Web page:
The Best Entry Level Mac Photo Software

With its excellent full screen view, sharing capabilities, and tie in with iCloud Photo Stream, Apple's beautifully designed iPhoto now bests Picasa as PCMag's Editors' Choice for Mac users who want a simple way to work with digital photos. It offers all the adjustment and enhancement tools they could want, with top-notch output to local printing, websites, and even beautifully produced books and cards. For those looking for even more photo effects and adjustment tools, check out our enthusiast-level Editors' Choice, Adobe Photoshop Elements.

Stunning photographs is something you can expect as a given from your Nokia Lumia – from the entry-level Nokia Lumia 520 to the range-topping Lumia 1020 – and there’s an application for Apple Mac owners that makes it super easy to transfer photos between your Mac and your smartphone.

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With the Nokia Photo Transfer for Mac app, you can also transfer Cinemagraphs and images you’ve captured with Smart Shoot, Nokia Smart Camera and Nokia Pro Camera. And as an added bonus for Lumia 1020 owners, this app will also transfer your high-resolution images to your Mac and back.

To get started, download Nokia Photo Transfer for Mac.

Then connect your Nokia Lumia using a USB cable, and the photographs stored on your phone will automatically appear in Nokia Photo Transfer. The interface is made up of two sections: Preview tiles for your photographs, and a couple of icons at the bottom for different options.

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You can select an individual photograph to transfer – you’ll see a big tick appear in the centre of a photograph when you select it, or you can also select multiple images. If you want to transfer several, press the ‘cmd’ button on your Mac’s keyboard, and tap the photographs you want to transfer.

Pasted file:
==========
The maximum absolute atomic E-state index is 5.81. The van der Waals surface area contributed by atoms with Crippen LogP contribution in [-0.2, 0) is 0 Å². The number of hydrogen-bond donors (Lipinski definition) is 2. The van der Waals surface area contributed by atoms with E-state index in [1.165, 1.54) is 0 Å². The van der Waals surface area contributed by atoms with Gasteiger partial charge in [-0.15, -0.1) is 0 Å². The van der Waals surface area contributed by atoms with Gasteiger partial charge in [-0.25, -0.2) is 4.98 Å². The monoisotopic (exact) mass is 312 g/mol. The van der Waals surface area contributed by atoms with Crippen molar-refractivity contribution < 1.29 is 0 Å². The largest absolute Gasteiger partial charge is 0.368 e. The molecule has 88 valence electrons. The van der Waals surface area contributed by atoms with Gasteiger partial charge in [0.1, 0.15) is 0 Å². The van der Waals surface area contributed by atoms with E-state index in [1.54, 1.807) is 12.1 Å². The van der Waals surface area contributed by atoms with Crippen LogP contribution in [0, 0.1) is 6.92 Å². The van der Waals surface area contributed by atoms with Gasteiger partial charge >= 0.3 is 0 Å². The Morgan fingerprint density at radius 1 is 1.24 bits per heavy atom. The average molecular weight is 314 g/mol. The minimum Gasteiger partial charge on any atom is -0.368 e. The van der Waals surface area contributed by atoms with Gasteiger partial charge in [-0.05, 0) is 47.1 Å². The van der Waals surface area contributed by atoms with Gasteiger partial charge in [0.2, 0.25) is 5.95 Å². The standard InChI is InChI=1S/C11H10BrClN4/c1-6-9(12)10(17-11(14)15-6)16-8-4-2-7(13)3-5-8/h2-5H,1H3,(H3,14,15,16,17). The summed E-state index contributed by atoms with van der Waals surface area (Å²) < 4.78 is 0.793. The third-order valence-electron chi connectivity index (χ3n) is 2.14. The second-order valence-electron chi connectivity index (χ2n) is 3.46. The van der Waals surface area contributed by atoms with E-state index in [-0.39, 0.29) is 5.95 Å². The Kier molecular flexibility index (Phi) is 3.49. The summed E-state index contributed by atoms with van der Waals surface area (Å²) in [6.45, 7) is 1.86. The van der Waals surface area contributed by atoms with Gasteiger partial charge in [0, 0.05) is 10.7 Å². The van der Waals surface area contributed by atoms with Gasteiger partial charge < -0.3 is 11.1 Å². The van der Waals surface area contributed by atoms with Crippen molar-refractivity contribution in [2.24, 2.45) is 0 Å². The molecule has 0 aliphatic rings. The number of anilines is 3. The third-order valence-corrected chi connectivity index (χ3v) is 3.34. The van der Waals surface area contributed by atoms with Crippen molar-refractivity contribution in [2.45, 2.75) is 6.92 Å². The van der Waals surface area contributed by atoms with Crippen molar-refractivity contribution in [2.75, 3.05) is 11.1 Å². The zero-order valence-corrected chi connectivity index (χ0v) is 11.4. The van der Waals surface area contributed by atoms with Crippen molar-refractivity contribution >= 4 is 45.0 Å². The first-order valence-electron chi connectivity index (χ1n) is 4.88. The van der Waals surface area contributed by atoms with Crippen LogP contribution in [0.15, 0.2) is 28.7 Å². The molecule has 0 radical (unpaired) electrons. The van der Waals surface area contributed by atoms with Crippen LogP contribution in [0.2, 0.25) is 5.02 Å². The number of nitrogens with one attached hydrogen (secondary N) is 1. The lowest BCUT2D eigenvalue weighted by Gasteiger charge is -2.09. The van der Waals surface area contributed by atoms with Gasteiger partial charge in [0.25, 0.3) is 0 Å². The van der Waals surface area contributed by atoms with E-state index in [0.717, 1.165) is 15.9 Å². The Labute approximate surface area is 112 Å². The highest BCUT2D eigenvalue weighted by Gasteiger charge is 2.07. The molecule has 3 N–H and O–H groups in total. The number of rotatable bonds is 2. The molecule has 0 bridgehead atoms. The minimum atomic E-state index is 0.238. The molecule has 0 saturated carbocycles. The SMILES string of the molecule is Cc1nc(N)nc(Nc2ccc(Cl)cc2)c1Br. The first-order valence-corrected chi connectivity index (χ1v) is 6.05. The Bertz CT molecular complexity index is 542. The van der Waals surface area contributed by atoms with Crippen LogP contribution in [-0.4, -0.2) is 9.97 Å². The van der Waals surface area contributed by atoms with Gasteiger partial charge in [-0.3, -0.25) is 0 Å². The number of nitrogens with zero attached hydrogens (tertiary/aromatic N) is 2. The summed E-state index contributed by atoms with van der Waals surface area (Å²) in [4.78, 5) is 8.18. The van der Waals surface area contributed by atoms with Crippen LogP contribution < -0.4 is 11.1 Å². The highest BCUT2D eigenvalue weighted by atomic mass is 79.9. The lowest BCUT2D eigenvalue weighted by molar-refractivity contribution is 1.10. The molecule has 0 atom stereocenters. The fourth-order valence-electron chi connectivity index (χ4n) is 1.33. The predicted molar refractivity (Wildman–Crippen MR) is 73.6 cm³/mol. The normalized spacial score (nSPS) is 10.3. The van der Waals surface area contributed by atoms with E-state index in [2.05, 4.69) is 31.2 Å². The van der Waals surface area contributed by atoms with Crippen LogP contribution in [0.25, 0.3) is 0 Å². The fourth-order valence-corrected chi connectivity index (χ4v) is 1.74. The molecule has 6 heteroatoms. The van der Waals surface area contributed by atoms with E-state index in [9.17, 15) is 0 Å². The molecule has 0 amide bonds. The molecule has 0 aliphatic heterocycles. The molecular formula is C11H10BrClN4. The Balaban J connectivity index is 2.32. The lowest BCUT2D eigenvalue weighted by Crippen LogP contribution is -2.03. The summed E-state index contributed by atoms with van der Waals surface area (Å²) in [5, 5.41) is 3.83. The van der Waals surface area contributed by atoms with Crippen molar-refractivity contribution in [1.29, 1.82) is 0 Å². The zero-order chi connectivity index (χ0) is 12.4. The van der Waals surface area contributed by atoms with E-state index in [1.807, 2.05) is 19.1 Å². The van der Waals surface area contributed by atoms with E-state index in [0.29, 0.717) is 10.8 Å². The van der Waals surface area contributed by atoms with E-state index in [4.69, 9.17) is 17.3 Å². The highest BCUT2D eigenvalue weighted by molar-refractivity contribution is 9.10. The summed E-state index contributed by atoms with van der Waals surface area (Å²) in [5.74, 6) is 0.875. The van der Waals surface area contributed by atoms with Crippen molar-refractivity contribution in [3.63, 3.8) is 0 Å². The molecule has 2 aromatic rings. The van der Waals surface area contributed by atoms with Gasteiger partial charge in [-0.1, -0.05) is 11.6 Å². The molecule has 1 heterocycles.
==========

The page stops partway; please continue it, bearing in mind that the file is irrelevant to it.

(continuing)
You can also transfer all of the photographs from your Lumia straight to your Mac: Simply press ‘cmd’ and ‘A’ simultaneously to select all. Once you’ve selected the photographs, it’s time to transfer them to your computer.

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There’s a drop-down menu on the bottom right – tap it and select the destination for your photographs. The images will be transferred to Pictures as a default, but you can also tap ‘other’ and then pick a different location.

There are two buttons in the middle – Import and Export – and when you’re ready to go all you need to do is press ‘Import’. That’s it – your photographs will all be transferred to the folder or destination you selected.

You can also use Nokia Photo Transfer to move your photos back to your Lumia.

Simply press the ‘Export’ button, select the files you want to transfer, and press ‘Open’. As soon as you press the button, your photographs will be copied over to your Nokia Lumia.

The beauty of the app is that it does not only store your finalized images, but also the “background material” associated with the image files. This means that you’re able to edit and play with your Cinemagraphs or images taken with Smart Shoot, Smart Camera or Pro Camera once you’ve restored them.

Important note: To be able to access the full resolution editing capabilities of pictures taken with Pro Camera on the Lumia 1020, you need to transfer both the 5MP jpg-file (named WP_XXXXXXXX_XX_XX_XX_Pro.jpg) and the corresponding high-res-file (named WP_XXXXXXXX_XX_XX_XX_Pro__highres.jpg) to your phone. You also need to re-associate the files with Pro Camera by clicking “find” inside the Pro Camera Settings. The find command can take a few minutes to run if you have a lot of images on your phone, but be patient, and don’t exit the application.

Have you used Nokia Photo Transfer already? Let us know in the comments below.